8. Reith-Hall, E.; Montgomery, P. The Teaching and Learning of Communication Skills in Social Work Education. Res. Soc. Work Pract. 2022, 32, 793–813.
  9. Halpern, D.F. Teaching Critical Thinking for Transfer across Domains: Disposition, Skills, Structure Training, and Metacognitive Monitoring. Am. Psychol. 1998, 53, 449–455.
  10. Lai, E.R. Critical Thinking: A Literature Review. Pearson’s Res. Reports 2011, 6, 40–41.
  11. Organisation for Economic Co-Operation and Development (OECD). PISA 2003 Technical Report: (Complete Edition); Organisation for Economic Co-Operation and Development (OECD): Paris, France, 2005; p. 432.
  12. Hargrove, R.A. Assessing the Long-Term Impact of a Metacognitive Approach to Creative Skill Development. Int. J. Technol. Des. Educ. 2013, 23, 489–517.
  13. Tang, T.; Vezzani, V.; Eriksson, V. Developing Critical Thinking, Collective Creativity Skills and Problem Solving through Playful Design Jams. Think. Ski. Creat. 2020, 37, 100696.
  14. Walia, C. A Dynamic Definition of Creativity. Creat. Res. J. 2019, 31, 237–247.
  15. Tijani, B.; Madu, N.; Falade, T.; Dele-Ajayi, O. Teacher Training during COVID-19: A Case Study of the Virtual STEM Project in Africa. In Proceedings of the 2021 IEEE Global Engineering Education Conference (EDUCON), Online, 21 April 2021; pp. 226–234.
  16. Liu, C.; Zowghi, D.; Kearney, M.; Bano, M. Inquiry-based Mobile Learning in Secondary School Science Education: A Systematic Review. J. Comput. Assist. Learn. 2021, 37, 1–23.
  17. Yuliati, L.; Parno; Hapsari, A.A.; Nurhidayah, F.; Halim, L. Building Scientific Literacy and Physics Problem Solving Skills through Inquiry-Based Learning for STEM Education. J. Phys. Conf. Ser. 2018, 1108, 012026.
  18. Afandi, A.; Sajidan, S.; Akhyar, M.; Suryani, N. Development Frameworks of the Indonesian Partnership 21st -Century Skills Standards for Prospective Science Teachers: A Delphi Study. J. Pendidik. IPA Indones. 2019, 8, 89–100.
  19. Hwang, G.J.; Li, K.C.; Lai, C.L. Trends and Strategies for Conducting Effective STEM Research and Applications: A Mobile and Ubiquitous Learning Perspective. Int. J. Mob. Learn. Organ. 2020, 14, 161.
  20. Deák, C.; Kumar, B.; Szabó, I.; Nagy, G.; Szentesi, S. Evolution of New Approaches in Pedagogy and STEM with Inquiry-Based Learning and Post-Pandemic Scenarios. Educ. Sci. 2021, 11, 319.
  21. Thongsri, P.; Prasongsap, B.; Panjaburee, P.; Srisawasdi, N. Mobile Technology Facilitated Physics Learning Course: A Systematic Review from 2010 to 2019. In Proceedings of the ICCE 2020—28th International Conference on Computers in Education, Proceedings, Virtual, 23–27 November 2020; Volume 2, pp. 438–443.
  22. Crompton, H. A Historical Overview of M-Learning. In Handbook of Mobile Learning; Berge, Z.L., Muilenburg, L.M., Eds.; Routledge: Abingdon, UK, 2013.
  23. Mutambara, D.; Bayaga, A. Determinants of Mobile Learning Acceptance for STEM Education in Rural Areas. Comput. Educ. 2021, 160, 104010.
  24. Tantu, Ö. Evaluating Mobile Apps for STEM Education with In-Service Teachers. Master’s Thesis, Middle East Technical University, Ankara, Turkey, 2017.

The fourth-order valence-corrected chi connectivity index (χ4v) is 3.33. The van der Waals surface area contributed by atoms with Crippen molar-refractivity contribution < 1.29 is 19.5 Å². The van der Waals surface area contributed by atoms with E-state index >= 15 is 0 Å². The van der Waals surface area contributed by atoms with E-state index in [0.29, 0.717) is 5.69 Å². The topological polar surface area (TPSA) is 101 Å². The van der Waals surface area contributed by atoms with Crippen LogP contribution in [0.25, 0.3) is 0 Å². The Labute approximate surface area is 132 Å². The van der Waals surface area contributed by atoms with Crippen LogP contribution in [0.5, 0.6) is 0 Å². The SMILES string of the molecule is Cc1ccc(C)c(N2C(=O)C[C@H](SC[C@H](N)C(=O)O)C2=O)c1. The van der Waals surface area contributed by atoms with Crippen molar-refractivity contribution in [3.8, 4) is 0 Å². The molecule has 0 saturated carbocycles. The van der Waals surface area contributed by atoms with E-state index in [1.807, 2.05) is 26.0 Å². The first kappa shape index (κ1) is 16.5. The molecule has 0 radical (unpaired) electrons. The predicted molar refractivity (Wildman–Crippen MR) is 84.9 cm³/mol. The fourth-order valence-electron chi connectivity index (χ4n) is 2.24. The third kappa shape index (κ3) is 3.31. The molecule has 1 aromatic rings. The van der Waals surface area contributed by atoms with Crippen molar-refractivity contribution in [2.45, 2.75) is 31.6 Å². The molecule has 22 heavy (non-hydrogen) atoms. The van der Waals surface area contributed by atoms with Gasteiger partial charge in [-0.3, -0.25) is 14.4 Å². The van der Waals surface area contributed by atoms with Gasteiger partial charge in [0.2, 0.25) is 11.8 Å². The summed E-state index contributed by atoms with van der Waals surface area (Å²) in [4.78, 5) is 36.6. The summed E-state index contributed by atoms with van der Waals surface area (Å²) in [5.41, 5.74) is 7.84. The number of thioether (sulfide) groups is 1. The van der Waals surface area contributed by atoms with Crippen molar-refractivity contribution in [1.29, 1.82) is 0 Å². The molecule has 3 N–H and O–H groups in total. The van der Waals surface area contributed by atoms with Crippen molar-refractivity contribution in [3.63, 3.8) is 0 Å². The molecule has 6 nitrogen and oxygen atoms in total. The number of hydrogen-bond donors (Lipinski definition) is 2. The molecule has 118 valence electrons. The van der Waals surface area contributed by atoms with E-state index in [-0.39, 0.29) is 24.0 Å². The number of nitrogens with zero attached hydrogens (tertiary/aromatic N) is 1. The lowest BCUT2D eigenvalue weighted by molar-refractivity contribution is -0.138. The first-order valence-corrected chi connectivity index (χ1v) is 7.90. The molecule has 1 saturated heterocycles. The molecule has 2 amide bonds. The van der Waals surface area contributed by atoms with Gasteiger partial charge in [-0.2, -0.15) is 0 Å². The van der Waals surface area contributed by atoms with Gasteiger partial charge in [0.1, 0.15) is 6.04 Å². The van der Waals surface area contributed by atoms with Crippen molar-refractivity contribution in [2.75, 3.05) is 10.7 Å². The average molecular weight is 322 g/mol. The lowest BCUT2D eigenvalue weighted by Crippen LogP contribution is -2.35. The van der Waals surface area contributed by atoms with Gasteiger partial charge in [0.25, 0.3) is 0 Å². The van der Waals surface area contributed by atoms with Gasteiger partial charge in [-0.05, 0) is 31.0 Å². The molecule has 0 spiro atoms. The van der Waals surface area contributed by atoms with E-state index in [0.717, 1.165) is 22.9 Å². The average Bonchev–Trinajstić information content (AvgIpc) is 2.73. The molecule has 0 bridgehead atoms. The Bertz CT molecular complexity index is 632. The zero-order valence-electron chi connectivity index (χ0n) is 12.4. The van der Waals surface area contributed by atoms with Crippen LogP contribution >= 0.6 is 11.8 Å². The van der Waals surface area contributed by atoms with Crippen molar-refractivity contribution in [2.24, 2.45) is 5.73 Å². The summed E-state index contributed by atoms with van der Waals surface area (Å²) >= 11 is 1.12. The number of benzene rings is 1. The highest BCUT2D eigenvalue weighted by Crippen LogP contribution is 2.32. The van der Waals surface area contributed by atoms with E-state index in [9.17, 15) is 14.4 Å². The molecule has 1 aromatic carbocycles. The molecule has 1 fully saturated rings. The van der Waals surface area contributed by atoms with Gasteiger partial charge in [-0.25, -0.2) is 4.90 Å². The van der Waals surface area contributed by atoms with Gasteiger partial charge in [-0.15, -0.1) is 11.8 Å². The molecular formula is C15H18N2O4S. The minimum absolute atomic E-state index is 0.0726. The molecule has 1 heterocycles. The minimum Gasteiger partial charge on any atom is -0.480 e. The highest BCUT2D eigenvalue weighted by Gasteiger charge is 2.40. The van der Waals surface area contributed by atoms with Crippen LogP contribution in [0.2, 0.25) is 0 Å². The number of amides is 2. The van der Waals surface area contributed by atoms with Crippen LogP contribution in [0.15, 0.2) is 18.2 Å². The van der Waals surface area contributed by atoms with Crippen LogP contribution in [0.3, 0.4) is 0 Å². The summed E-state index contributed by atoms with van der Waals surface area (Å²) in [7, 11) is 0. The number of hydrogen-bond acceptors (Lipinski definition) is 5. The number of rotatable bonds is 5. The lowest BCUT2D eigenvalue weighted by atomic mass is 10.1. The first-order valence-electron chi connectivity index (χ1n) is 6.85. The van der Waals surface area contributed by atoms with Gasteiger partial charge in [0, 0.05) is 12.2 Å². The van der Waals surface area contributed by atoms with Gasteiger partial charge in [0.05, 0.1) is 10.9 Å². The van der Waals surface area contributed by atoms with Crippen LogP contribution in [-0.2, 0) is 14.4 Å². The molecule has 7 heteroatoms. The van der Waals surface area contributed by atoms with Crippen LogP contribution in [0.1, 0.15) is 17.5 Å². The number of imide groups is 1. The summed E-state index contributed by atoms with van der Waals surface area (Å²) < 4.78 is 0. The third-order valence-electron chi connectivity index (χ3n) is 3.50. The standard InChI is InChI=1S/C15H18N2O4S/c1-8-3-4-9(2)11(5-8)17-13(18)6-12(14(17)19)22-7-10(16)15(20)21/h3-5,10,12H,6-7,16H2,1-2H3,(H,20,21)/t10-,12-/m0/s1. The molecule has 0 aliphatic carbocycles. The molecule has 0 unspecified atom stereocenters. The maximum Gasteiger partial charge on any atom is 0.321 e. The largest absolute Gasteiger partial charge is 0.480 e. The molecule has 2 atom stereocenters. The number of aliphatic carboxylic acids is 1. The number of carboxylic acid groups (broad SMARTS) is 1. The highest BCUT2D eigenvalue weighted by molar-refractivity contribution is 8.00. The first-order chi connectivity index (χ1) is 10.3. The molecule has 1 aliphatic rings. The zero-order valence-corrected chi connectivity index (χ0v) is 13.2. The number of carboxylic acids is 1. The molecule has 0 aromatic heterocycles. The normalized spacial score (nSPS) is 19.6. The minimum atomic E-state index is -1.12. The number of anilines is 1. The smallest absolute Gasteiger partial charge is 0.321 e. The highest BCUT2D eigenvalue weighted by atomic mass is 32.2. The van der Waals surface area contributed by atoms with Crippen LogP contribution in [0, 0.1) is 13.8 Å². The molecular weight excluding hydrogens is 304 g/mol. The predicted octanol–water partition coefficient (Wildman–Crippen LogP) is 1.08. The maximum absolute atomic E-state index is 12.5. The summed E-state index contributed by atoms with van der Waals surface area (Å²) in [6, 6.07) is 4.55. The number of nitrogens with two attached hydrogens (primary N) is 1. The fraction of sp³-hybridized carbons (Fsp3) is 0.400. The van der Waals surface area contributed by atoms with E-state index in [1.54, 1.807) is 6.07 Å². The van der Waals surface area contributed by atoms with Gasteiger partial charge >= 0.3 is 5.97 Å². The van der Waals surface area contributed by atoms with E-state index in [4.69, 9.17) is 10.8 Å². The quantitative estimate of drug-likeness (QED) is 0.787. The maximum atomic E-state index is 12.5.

25. Crompton, H.; Burke, D.; Gregory, K.H. The Use of Mobile Learning in PK-12 Education: A Systematic Review. Comput. Educ. 2017, 110, 51–63.
  26. Suárez, Á.; Specht, M.; Prinsen, F.; Kalz, M.; Ternier, S. A Review of the Types of Mobile Activities in Mobile Inquiry-Based Learning. Comput. Educ. 2018, 118, 38–55.
  27. Leonard, P.E.; Leonard, L.J. The Collaborative Prescription: Remedy or Reverie? Int. J. Leadersh. Educ. 2001, 4, 383–399.
  28. AlKhamaiseh, O.S. Communication Skills and Its Role in Decreasing Tension in Online Learning during COVID 19 Pandemic: Case Study of Public Schools. Cypriot J. Educ. Sci. 2022, 17, 357–371.
  29. Kyaw, B.M.; Posadzki, P.; Paddock, S.; Car, J.; Campbell, J.; Tudor Car, L. Effectiveness of Digital Education on Communication Skills Among Medical Students: Systematic Review and Meta-Analysis by the Digital Health Education Collaboration. J. Med. Internet Res. 2019, 21, e12967.
  30. Santos, L.F. The Role of Critical Thinking in Science Education. J. Educ. Pract. 2017, 8, 159–173.
  31. Forawi, S.A. Standard-Based Science Education and Critical Thinking. Think. Ski. Creat. 2016, 20, 52–62.
  32. Looi, C.-K. Interactive Learning Environments for Promoting Inquiry Learning. J. Educ. Technol. Syst. 1998, 27, 3–22.
  33. Scanlon, E.; Anastopoulou, S.; Kerawalla, L.; Mulholland, P. How Technology Resources Can Be Used to Represent Personal Inquiry and Support Students’ Understanding of It across Contexts. J. Comput. Assist. Learn. 2011, 27, 516–529.
  34. Lee, H.; Parsons, D.; Kwon, G.; Kim, J.; Petrova, K.; Jeong, E.; Ryu, H. Cooperation Begins: Encouraging Critical Thinking Skills through Cooperative Reciprocity Using a Mobile Learning Game. Comput. Educ. 2016, 97, 97–115.
  35. Teig, N.; Scherer, R.; Nilsen, T. More Isn’t Always Better: The Curvilinear Relationship between Inquiry-Based Teaching and Student Achievement in Science. Learn. Instr. 2018, 56, 20–29.
More
Information
Contributors MDPI registered users' name will be linked to their SciProfiles pages. To register with us, please refer to https://encyclopedia.pub/register : , , ,
View Times: 1.4K
Revisions: 3 times (View History)
Update Date: 14 Nov 2023
1000/1000